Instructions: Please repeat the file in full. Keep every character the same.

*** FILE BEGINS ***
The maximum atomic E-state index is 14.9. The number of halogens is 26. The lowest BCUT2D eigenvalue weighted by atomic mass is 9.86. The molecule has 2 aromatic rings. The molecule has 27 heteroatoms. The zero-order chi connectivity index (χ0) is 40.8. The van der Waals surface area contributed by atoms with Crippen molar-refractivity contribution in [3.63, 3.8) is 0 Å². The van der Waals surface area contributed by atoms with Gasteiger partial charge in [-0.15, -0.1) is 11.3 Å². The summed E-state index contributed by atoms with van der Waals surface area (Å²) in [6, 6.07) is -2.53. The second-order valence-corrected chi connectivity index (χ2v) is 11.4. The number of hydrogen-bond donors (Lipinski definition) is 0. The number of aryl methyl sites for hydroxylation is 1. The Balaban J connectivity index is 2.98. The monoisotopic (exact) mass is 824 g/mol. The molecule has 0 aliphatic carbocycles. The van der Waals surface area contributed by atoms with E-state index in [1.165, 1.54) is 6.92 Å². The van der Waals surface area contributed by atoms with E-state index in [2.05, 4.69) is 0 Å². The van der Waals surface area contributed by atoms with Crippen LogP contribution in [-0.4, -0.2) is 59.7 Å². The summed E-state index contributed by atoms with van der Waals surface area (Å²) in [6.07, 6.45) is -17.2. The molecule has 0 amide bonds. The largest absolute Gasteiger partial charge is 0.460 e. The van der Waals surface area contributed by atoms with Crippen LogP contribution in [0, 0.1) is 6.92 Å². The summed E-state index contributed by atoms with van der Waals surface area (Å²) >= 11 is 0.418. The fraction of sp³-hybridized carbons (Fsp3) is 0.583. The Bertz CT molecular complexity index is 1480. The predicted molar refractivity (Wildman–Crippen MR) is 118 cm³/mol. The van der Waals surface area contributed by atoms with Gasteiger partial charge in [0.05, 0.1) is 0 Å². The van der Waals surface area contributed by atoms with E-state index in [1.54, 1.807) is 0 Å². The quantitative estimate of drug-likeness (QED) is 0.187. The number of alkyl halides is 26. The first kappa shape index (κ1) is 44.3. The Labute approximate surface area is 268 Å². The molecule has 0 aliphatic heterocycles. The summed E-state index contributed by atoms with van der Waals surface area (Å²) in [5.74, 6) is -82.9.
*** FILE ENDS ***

The maximum atomic E-state index is 14.9. The number of halogens is 26. The lowest BCUT2D eigenvalue weighted by atomic mass is 9.86. The molecule has 2 aromatic rings. The molecule has 27 heteroatoms. The zero-order chi connectivity index (χ0) is 40.8. The van der Waals surface area contributed by atoms with Crippen molar-refractivity contribution in [3.63, 3.8) is 0 Å². The van der Waals surface area contributed by atoms with Gasteiger partial charge in [-0.15, -0.1) is 11.3 Å². The summed E-state index contributed by atoms with van der Waals surface area (Å²) in [6, 6.07) is -2.53. The second-order valence-corrected chi connectivity index (χ2v) is 11.4. The number of hydrogen-bond donors (Lipinski definition) is 0. The number of aryl methyl sites for hydroxylation is 1. The Balaban J connectivity index is 2.98. The monoisotopic (exact) mass is 824 g/mol. The molecule has 0 aliphatic carbocycles. The van der Waals surface area contributed by atoms with E-state index in [1.165, 1.54) is 6.92 Å². The van der Waals surface area contributed by atoms with E-state index in [2.05, 4.69) is 0 Å². The van der Waals surface area contributed by atoms with Crippen LogP contribution in [-0.4, -0.2) is 59.7 Å². The summed E-state index contributed by atoms with van der Waals surface area (Å²) in [6.07, 6.45) is -17.2. The molecule has 0 amide bonds. The largest absolute Gasteiger partial charge is 0.460 e. The van der Waals surface area contributed by atoms with Crippen LogP contribution in [0, 0.1) is 6.92 Å². The summed E-state index contributed by atoms with van der Waals surface area (Å²) >= 11 is 0.418. The fraction of sp³-hybridized carbons (Fsp3) is 0.583. The Bertz CT molecular complexity index is 1480. The predicted molar refractivity (Wildman–Crippen MR) is 118 cm³/mol. The van der Waals surface area contributed by atoms with Gasteiger partial charge in [0.05, 0.1) is 0 Å². The van der Waals surface area contributed by atoms with E-state index in [1.54, 1.807) is 0 Å². The quantitative estimate of drug-likeness (QED) is 0.187. The number of alkyl halides is 26. The first kappa shape index (κ1) is 44.3. The Labute approximate surface area is 268 Å². The molecule has 0 aliphatic heterocycles. The summed E-state index contributed by atoms with van der Waals surface area (Å²) in [5.74, 6) is -82.9.